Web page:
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Friday, July 9, 2010

Group Dynamics: Stuff Hits Fan

OK, so this week took a whole lot of patience. I don't like stepping on people's toes, and I refuse to do it unless there's a really good reason, and I've tried a few other things first. So I didn't. And this is what happened...(not the comic..that's there just for the fun of it.)

(Cartoon courtesly of XKCD. Comix for the engineering minded. Warning - some of them are not totally clean, and some are just dumb. But but but... some are priceless!)
It was absolutely nobody's fault that our group was set up the way it was - we are one high school physics teacher, one middle school science teacher, and two undergrad engineering majors. We're supposed to form a working group that can order equipment, test procedures, and write curriculum for some pretty heavy undergraduate science labs.

To give you an idea of how much of a mess we were, the lab where we were working was a disaster area, but we didn't know to ask before cleaning things up. We all agreed it would be uncool to wreck ("clean up") someone else's experiment without their permission, so I asked three different people for permission and all of them said "I'm not sure... probably it's OK." So I did it anyway. Nobody's yelled yet, so maybe it was OK... or maybe I'll get yelled at next week. Guess I'll find out!

Anyway, at actually producing labs, we were hopeless - we made lots of moves in the direction of working together, but to me, group editing is hard even when you know people well, and you're all on the same page, and we were definitely not. It's not that things ever got unhappy between us, it's just that stuff didn't get done, or followed through on. Soooooo....our professor got pretty unhappy with our group. I suppose I can't blame her - we were not too effective, but like I said, I don't claim to be the boss of anybody, especially when I'm NOT their boss.

Anyway, the upshot of the meeting is that everyone now has very, very clear jobs, which I think will work: Alex and Nick are going to run the test procedures and record how long it takes to do stuff, along with any things they notice. Rick and I are going to do the same thing, and then he and I will write up the step by step procedures. That's the theory anyway...I did find one great source of help in the midst of this though, and that came from Helen. She's so knowledgeable and knows how to get things done. I was stuck in trying to find laser holders - should I try to steal them from another lab? Should I order more? How much money were they? After I got off the phone with her, she called our PI who came down for a visit. In fifteen minutes, I felt like we'd worked out a solution to the whole awkward social arrangement. I was able to find a cheaper solution that what we were thinking, and took charge of ordering stuff from there. We have a lot of work to do and one day to do it on Monday, but at least we're moving in the right direction.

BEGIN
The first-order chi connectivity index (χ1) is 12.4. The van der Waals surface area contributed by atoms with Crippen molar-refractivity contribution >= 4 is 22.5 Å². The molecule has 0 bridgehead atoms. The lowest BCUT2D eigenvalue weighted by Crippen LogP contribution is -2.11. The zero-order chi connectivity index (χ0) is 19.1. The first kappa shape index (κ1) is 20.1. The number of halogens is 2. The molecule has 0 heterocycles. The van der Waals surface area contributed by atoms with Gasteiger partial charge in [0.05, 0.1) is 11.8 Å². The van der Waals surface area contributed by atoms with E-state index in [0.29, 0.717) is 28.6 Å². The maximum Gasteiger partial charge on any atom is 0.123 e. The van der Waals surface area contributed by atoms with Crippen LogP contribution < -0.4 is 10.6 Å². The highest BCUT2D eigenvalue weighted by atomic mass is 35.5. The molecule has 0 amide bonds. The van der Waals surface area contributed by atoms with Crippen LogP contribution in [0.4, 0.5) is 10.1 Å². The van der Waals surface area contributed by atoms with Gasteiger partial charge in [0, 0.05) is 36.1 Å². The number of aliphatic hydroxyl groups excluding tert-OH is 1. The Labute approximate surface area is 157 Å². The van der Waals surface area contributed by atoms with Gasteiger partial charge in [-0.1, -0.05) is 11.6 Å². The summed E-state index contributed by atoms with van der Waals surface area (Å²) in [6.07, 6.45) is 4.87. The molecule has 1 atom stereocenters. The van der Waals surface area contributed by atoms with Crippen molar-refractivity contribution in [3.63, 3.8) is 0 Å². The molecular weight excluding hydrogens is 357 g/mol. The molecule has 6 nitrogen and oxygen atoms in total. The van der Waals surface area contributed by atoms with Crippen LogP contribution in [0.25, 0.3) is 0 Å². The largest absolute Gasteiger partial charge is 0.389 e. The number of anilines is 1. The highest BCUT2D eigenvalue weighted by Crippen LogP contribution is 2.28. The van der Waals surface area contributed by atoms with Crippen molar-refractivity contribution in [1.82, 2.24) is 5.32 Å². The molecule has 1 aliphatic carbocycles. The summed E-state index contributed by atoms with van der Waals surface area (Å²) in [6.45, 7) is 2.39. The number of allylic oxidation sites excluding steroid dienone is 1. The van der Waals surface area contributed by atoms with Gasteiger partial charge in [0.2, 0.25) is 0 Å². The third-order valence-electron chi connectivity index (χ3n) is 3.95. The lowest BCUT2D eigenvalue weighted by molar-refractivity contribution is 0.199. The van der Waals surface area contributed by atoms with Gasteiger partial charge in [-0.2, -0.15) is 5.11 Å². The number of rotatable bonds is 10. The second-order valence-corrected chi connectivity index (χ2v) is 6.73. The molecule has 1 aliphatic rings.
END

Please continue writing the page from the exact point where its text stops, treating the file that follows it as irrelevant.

Got a great deal on green and red laser pointers for the lab BTW. I'd tell you where to get them, but then you might poke your eye out with one, and then my kids would go hungry, and that would be bad. Let's just say that I have learned more respect for lasers after our laser safety clinic. They're everywhere around this building, including some class 4 lassers that will slice and dice you if you're not careful. Our lab has class 3B lasers, which are just a notch below in intensity, but still very much worth respecting. If you can make out the graphic, you should probably think "Be serious! I would never shine a laser in my eye!" That's nice to hear, really it is... but what you might not know is that the heavier duty lasers can blind you from light reflected from a.... get this.... a wall. Or a table... or just about anything. There are several levels of safety interlocks that go along with the big lasers - doors, curtains, goggles, key switches - seriously - a lot of thought goes into keeping people safe in these labs.

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